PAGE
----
Our findings focus on a single technology and a single context. However, this specific technology, penicillin, has been highly impactful in addressing a range of prevalent and fatal infectious diseases around the world. Further, the context of Italy's epidemiological transition during the twentieth century reflects a population health transformation that many countries worldwide have experienced.
Nonetheless, considerable scope for further population health gains remains to be realized through low marginal cost innovations in countries not yet undergoing, or completing, their epidemiological transitions. This is true not only for average rates of mortality (due to infectious diseases or other causes amenable to basic, good-quality primary care, for example) but also, importantly, for their distribution within populations (i.e., for health equity). In recent years, the three leading causes of death among infants and young children (as a share of all deaths in those respective age groups) have been acute respiratory infections, diarrheal diseases, and malaria (WHO 2018). In principle, such diseases can be addressed or managed with long-standing medical interventions or even adequate water and sanitation infrastructure (Alsan and Goldin 2019; Bhalotra et al. 2018; Cutler and Miller 2005), but they also are readily amenable to substitute technologies with low marginal costs. Globally, considerable population health convergence has already been achieved with the latter (Jamison et al. 2013); a notable example is the well-known “child survival revolution” launched by UNICEF during the 1980s, which helped to boost population coverage rates of Expanded Program on Immunization vaccinations in lower-income countries and made important contributions to global health equity (Jolly 2001). Nonetheless, considerable scope remains for further convergence in population through existing technologies with low marginal costs and the promise of new ones.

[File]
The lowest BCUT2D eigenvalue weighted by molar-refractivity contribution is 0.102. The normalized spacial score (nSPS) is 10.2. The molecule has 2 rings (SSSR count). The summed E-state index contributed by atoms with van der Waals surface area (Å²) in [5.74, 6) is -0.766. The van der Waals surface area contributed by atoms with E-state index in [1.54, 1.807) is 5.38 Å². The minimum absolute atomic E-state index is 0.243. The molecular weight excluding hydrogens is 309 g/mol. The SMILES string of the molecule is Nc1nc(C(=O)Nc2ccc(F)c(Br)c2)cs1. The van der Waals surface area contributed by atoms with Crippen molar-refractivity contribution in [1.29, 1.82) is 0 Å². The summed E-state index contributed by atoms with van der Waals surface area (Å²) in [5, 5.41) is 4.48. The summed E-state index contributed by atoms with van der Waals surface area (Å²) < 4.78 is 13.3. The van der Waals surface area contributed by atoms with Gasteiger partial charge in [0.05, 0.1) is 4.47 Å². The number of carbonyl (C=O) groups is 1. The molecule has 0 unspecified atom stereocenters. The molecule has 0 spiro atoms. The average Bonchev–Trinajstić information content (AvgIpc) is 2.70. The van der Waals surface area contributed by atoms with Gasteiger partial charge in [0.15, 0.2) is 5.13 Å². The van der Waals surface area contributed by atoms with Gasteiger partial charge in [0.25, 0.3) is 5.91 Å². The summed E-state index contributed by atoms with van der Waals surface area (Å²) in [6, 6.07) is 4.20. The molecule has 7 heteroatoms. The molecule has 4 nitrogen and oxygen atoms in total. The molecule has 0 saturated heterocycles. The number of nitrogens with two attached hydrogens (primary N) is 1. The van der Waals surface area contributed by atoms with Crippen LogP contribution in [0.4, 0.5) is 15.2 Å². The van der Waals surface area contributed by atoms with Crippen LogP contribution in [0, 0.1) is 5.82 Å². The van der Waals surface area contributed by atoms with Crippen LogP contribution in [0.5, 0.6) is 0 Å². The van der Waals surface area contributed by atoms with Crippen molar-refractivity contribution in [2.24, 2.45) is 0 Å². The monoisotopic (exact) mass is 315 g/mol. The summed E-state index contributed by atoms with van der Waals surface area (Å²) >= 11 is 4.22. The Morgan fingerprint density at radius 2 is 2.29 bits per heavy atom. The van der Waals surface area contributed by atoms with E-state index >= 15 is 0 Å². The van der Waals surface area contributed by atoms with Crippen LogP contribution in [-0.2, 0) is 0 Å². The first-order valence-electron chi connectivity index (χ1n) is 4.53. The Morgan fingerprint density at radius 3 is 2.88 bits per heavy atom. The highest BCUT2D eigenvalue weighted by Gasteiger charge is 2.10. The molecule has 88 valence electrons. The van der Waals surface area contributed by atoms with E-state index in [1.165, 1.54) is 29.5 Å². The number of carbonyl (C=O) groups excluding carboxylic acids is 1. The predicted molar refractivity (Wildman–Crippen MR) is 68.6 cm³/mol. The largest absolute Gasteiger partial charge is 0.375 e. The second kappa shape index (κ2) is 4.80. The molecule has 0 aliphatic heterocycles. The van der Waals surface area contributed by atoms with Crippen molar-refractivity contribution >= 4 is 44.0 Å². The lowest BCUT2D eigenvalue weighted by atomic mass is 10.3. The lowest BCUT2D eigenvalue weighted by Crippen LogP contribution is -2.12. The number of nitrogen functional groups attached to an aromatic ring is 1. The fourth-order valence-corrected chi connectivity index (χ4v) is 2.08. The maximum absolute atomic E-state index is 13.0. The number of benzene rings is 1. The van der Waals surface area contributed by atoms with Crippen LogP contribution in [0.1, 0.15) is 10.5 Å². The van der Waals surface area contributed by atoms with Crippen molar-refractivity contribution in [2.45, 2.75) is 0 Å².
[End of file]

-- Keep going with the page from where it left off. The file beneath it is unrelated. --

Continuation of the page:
Although technological progress in health has produced dramatic gains in life expectancy over the past century around the globe, it can also have unintended consequences for the distribution of disease. On one hand, the accessibility and adoption of such technologies may be greater among elites, thereby exacerbating health disparities. Alternatively, health technologies that are inexpensive and substitute for older, more expensive ones may disproportionately benefit those who are poorer and less healthy, leading to population health convergence. Notably, little empirical evidence has shed light on the consequences of major new health technologies for the distribution of health in populations.